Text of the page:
EY - Distributed energy: the challenge for utilities

From defense to offense: the challenge of distributed energy

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For decades, the electric power sector — whether regulated or deregulated, wholesale or retail — operated on a simple premise: we have the power, and when our customers need it, we will provide it.

All of that is changing. Conventional centralized, dispatchable, fossil- or nuclear-based generation will gradually be impacted by the adoption of distributed energy resources (DER) by customers.

"For the US electric power sector, the question is not if or even when the change will come, but rather, how fast".

We took a look at the challenge and opportunities that distributed energy poses to the utility sector. Our key findings:

US power markets are in the early stages of a transformation driven by the adoption of distributed energy.
Most predict that by 2020, utilities will reach a tipping point where power from rooftop solar photovoltaics (PV) will become cheaper than power from the electric grid in most parts of the US. In fact, some foresee a future cliff for traditional generation when DER are combined with affordable storage technologies.

US distributed solar PV capacity cumulative projections

EY chart – US distributed solar PV capacity projections

DER adoption will change the industry’s value chain and business model.
The current integrated one-way model, comprising generation, marketing and trading, transport, distribution and retail, will become multidirectional, with both conventional and new entrants as well as “prosumers” — consumers who are also producers — acting as generators.

In this radically and rapidly changing marketplace, flexibility is key.
Utilities must be ready to move quickly to gain competitive advantage. A strategic options roadmap and a dynamic strategic planning process that enables change are essential.

To deal with the threat posed by DER, it’s time for utilities to move over to the offensive by developing DER-friendly strategies and business models that focus on creating customer and shareholder value.

Now is the time for utilities to start transforming their business models to be able to compete. They must fundamentally redefine and aspire to the standards of competitive leadership, undergoing a radical shift in the way they think about performance.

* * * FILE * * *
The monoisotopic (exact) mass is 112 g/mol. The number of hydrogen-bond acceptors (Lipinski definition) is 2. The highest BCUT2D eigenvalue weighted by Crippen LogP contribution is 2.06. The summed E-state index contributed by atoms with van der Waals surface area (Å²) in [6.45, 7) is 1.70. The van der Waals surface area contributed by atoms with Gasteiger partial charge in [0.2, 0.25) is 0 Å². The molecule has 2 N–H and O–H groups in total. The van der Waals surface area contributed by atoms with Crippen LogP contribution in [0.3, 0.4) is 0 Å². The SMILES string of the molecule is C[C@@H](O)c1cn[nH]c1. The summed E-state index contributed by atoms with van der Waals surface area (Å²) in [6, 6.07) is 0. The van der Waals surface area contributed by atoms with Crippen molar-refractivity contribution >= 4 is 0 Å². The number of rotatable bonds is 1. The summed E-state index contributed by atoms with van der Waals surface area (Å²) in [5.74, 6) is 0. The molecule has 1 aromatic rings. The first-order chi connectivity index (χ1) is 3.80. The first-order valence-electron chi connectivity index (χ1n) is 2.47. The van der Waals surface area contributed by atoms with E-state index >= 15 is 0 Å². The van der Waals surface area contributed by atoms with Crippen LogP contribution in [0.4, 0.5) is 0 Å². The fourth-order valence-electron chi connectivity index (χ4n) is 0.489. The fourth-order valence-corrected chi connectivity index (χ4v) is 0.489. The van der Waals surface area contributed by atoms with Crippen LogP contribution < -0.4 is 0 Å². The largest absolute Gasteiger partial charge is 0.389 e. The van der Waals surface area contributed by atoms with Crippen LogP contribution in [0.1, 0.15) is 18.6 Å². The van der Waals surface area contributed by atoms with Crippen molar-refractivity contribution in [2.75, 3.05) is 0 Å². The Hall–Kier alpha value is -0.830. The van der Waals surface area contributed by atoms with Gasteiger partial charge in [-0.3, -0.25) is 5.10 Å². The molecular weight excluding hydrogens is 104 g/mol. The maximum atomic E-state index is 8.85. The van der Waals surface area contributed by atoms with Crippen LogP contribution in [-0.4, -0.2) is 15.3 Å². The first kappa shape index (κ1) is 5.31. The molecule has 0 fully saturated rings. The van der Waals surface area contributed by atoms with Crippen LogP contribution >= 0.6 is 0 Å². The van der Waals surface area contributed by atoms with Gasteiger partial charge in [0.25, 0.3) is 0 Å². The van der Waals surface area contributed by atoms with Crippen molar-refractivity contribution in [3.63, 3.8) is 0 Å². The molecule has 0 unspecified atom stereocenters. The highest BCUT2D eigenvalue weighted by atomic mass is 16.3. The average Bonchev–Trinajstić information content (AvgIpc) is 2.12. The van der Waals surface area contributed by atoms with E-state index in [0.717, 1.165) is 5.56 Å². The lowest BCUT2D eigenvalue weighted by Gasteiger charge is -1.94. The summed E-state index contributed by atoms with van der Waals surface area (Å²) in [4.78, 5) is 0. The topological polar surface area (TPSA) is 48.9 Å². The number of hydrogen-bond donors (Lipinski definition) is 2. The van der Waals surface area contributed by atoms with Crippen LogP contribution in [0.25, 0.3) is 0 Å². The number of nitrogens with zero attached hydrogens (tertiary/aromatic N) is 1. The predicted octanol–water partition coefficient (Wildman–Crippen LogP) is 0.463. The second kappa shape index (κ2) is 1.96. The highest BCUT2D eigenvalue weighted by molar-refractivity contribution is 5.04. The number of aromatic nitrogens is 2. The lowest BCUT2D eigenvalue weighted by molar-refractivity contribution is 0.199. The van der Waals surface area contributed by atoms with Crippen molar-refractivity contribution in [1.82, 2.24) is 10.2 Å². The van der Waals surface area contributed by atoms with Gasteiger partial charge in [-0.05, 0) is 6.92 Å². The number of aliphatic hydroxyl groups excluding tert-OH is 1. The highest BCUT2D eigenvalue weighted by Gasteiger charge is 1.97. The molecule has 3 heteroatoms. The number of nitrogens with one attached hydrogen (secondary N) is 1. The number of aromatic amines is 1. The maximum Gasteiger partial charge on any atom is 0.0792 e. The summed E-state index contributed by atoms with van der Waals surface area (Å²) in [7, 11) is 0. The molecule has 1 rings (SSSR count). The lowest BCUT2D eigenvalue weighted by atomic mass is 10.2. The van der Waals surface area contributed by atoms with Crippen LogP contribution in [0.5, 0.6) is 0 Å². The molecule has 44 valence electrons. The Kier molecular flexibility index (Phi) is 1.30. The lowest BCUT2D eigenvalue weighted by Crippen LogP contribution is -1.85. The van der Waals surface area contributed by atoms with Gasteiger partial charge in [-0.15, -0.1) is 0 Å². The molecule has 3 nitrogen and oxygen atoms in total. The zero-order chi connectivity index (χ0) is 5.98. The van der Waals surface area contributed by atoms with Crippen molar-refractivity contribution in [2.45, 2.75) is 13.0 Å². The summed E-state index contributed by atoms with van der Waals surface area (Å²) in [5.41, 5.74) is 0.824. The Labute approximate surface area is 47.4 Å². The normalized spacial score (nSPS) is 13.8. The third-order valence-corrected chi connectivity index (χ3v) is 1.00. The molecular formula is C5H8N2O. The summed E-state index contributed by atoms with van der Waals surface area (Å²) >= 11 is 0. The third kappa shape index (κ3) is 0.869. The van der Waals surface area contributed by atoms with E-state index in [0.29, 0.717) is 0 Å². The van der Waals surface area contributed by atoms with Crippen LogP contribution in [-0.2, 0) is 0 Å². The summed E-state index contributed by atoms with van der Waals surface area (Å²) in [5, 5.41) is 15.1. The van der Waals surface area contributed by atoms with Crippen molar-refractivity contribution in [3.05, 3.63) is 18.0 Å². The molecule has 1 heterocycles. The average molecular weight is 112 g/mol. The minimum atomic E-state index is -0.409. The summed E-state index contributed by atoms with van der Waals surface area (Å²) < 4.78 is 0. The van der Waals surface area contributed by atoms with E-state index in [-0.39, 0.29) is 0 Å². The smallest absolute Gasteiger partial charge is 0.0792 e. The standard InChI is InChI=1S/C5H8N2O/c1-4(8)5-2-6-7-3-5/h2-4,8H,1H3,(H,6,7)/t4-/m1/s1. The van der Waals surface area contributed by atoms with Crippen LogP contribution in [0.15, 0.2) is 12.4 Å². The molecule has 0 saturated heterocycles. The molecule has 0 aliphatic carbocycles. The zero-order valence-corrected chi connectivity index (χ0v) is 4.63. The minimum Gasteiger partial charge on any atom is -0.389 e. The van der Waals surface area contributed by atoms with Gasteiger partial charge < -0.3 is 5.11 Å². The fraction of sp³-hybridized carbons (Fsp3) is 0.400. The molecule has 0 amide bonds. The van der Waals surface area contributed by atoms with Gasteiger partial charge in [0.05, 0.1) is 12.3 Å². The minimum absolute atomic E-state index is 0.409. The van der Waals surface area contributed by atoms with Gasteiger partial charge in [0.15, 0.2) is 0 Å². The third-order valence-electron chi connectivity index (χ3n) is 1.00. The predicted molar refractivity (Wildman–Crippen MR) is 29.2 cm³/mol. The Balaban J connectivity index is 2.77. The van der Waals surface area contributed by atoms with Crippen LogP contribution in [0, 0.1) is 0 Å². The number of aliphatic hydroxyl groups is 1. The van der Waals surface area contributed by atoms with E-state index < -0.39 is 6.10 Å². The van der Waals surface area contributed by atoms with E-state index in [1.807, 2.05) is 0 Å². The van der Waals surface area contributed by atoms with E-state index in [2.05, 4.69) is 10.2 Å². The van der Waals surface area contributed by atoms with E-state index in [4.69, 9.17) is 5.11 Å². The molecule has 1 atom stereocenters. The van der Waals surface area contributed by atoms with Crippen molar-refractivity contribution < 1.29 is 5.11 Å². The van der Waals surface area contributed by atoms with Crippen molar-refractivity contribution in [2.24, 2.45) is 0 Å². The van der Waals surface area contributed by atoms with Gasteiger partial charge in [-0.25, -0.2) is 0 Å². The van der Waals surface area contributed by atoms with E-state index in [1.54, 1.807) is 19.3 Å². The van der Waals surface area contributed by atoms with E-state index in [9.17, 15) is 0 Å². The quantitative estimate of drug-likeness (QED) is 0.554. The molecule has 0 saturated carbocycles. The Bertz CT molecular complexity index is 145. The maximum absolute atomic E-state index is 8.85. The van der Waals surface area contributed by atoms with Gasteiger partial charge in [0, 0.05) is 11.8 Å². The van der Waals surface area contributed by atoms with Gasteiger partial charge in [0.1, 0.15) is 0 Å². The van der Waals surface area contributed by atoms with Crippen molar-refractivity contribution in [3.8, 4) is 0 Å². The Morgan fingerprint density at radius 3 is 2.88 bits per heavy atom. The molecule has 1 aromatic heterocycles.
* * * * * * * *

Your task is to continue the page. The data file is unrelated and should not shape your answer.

Success can be built around the following imperatives:

  1. Position the utility to compete. Utility leadership teams need to design and commit to a transformation roadmap that will create a more efficient and effective utility operating model, one that will be able to offer new products and services and compete against new entrants.
  2. Transform the grid. As DER grows as a market force, the grid must evolve into a more distributed, digital and dynamic system that provides two-way communication between customer locations and the utility.
  3. Manage the transition. Utilities need to take actions that seek, to the fullest extent possible, full cost recovery of legacy assets to recover investments made and costs incurred in a pre-DER world.
  4. Focus on the customer. To maximize the benefits of a pro-DER strategy, utilities need to increase their customer knowledge and the range of their offerings.
  5. Innovate and accelerate. Utilities should adopt a business model that can adapt to changing conditions – one that captures and provides value in connection with distributed energy.

DER is triggering the need for fundamental change in roles and relationships not only for utilities but also for customers as they become providers as well as consumers. For utilities, this transformation presents a daunting challenge — one that leading companies will overcome by responding, rather than merely reacting.

Utilities need to move from fighting this transformation to leading it.

For more detailed insights about these five imperatives for utilities, download the complete report, From defense to offense: distributed energy and the challenge of transformation in the utilities sector.